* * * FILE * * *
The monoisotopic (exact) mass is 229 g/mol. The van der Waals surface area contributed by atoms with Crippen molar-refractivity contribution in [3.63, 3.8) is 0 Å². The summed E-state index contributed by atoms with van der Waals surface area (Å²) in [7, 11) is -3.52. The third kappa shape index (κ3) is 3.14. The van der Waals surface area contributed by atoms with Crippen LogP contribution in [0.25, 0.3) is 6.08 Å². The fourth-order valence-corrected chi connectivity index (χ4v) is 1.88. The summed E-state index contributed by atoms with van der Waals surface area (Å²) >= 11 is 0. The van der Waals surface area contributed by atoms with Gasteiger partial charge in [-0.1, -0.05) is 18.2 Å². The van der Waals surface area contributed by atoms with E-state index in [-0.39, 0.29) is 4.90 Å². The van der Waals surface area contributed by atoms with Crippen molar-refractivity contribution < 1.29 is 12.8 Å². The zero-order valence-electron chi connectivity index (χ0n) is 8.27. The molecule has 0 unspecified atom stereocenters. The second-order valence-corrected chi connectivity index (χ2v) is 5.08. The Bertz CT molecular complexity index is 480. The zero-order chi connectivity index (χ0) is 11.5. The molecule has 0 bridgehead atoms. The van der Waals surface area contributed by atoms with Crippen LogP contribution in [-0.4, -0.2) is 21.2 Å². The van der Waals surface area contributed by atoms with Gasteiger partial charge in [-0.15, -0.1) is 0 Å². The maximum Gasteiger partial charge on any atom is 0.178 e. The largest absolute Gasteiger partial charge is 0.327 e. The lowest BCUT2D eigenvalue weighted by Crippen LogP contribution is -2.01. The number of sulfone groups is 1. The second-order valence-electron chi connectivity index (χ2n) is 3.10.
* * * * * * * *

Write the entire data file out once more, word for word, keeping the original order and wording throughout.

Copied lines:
The monoisotopic (exact) mass is 229 g/mol. The van der Waals surface area contributed by atoms with Crippen molar-refractivity contribution in [3.63, 3.8) is 0 Å². The summed E-state index contributed by atoms with van der Waals surface area (Å²) in [7, 11) is -3.52. The third kappa shape index (κ3) is 3.14. The van der Waals surface area contributed by atoms with Crippen LogP contribution in [0.25, 0.3) is 6.08 Å². The fourth-order valence-corrected chi connectivity index (χ4v) is 1.88. The summed E-state index contributed by atoms with van der Waals surface area (Å²) >= 11 is 0. The van der Waals surface area contributed by atoms with Gasteiger partial charge in [-0.1, -0.05) is 18.2 Å². The van der Waals surface area contributed by atoms with E-state index in [-0.39, 0.29) is 4.90 Å². The van der Waals surface area contributed by atoms with Crippen molar-refractivity contribution < 1.29 is 12.8 Å². The zero-order valence-electron chi connectivity index (χ0n) is 8.27. The molecule has 0 unspecified atom stereocenters. The second-order valence-corrected chi connectivity index (χ2v) is 5.08. The Bertz CT molecular complexity index is 480. The zero-order chi connectivity index (χ0) is 11.5. The molecule has 0 bridgehead atoms. The van der Waals surface area contributed by atoms with Crippen LogP contribution in [-0.4, -0.2) is 21.2 Å². The van der Waals surface area contributed by atoms with Gasteiger partial charge in [-0.15, -0.1) is 0 Å². The maximum Gasteiger partial charge on any atom is 0.178 e. The largest absolute Gasteiger partial charge is 0.327 e. The lowest BCUT2D eigenvalue weighted by Crippen LogP contribution is -2.01. The number of sulfone groups is 1. The second-order valence-electron chi connectivity index (χ2n) is 3.10.